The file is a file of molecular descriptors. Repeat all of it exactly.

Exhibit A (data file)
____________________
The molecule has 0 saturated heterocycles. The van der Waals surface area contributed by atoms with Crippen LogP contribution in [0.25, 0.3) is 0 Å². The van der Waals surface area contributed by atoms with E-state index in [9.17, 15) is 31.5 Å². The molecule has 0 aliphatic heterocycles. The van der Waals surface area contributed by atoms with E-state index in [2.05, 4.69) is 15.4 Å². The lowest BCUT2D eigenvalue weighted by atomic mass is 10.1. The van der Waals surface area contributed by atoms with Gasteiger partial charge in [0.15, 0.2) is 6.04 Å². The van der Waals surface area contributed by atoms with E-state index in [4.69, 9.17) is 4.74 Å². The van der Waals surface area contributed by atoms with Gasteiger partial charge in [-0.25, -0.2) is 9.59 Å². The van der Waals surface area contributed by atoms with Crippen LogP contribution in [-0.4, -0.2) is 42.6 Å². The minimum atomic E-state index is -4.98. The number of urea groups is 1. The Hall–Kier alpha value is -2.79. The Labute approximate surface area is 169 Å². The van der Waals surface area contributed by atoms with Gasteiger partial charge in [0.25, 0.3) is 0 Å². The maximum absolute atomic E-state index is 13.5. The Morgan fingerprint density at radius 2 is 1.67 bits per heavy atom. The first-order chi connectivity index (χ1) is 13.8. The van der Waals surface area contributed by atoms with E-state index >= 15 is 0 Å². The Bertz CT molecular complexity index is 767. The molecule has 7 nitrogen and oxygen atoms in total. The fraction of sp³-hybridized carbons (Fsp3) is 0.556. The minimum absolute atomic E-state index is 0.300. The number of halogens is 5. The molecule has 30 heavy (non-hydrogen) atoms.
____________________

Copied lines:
The molecule has 0 saturated heterocycles. The van der Waals surface area contributed by atoms with Crippen LogP contribution in [0.25, 0.3) is 0 Å². The van der Waals surface area contributed by atoms with E-state index in [9.17, 15) is 31.5 Å². The molecule has 0 aliphatic heterocycles. The van der Waals surface area contributed by atoms with E-state index in [2.05, 4.69) is 15.4 Å². The lowest BCUT2D eigenvalue weighted by atomic mass is 10.1. The van der Waals surface area contributed by atoms with Gasteiger partial charge in [0.15, 0.2) is 6.04 Å². The van der Waals surface area contributed by atoms with E-state index in [4.69, 9.17) is 4.74 Å². The van der Waals surface area contributed by atoms with Gasteiger partial charge in [-0.25, -0.2) is 9.59 Å². The van der Waals surface area contributed by atoms with Crippen LogP contribution in [-0.4, -0.2) is 42.6 Å². The minimum atomic E-state index is -4.98. The number of urea groups is 1. The Hall–Kier alpha value is -2.79. The Labute approximate surface area is 169 Å². The van der Waals surface area contributed by atoms with Gasteiger partial charge in [0.25, 0.3) is 0 Å². The maximum absolute atomic E-state index is 13.5. The Morgan fingerprint density at radius 2 is 1.67 bits per heavy atom. The first-order chi connectivity index (χ1) is 13.8. The van der Waals surface area contributed by atoms with E-state index >= 15 is 0 Å². The Bertz CT molecular complexity index is 767. The molecule has 7 nitrogen and oxygen atoms in total. The fraction of sp³-hybridized carbons (Fsp3) is 0.556. The minimum absolute atomic E-state index is 0.300. The number of halogens is 5. The molecule has 30 heavy (non-hydrogen) atoms.